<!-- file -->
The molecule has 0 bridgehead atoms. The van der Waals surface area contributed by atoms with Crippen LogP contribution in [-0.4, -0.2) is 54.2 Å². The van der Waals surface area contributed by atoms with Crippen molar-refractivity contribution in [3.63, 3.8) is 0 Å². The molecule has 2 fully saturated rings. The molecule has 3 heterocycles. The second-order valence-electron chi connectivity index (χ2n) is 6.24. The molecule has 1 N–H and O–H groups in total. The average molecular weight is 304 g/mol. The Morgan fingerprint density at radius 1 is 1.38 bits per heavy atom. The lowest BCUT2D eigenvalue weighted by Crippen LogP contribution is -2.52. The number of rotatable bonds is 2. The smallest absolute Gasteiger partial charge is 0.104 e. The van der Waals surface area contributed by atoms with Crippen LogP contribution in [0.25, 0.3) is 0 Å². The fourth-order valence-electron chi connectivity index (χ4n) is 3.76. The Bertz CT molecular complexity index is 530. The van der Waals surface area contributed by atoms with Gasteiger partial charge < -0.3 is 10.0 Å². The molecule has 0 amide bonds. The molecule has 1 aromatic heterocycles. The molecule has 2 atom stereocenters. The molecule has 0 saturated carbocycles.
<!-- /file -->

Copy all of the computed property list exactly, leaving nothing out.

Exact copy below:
The molecule has 0 bridgehead atoms. The van der Waals surface area contributed by atoms with Crippen LogP contribution in [-0.4, -0.2) is 54.2 Å². The van der Waals surface area contributed by atoms with Crippen molar-refractivity contribution in [3.63, 3.8) is 0 Å². The molecule has 2 fully saturated rings. The molecule has 3 heterocycles. The second-order valence-electron chi connectivity index (χ2n) is 6.24. The molecule has 1 N–H and O–H groups in total. The average molecular weight is 304 g/mol. The Morgan fingerprint density at radius 1 is 1.38 bits per heavy atom. The lowest BCUT2D eigenvalue weighted by Crippen LogP contribution is -2.52. The number of rotatable bonds is 2. The smallest absolute Gasteiger partial charge is 0.104 e. The van der Waals surface area contributed by atoms with Crippen LogP contribution in [0.25, 0.3) is 0 Å². The fourth-order valence-electron chi connectivity index (χ4n) is 3.76. The Bertz CT molecular complexity index is 530. The van der Waals surface area contributed by atoms with Gasteiger partial charge < -0.3 is 10.0 Å². The molecule has 0 amide bonds. The molecule has 1 aromatic heterocycles. The molecule has 2 atom stereocenters. The molecule has 0 saturated carbocycles.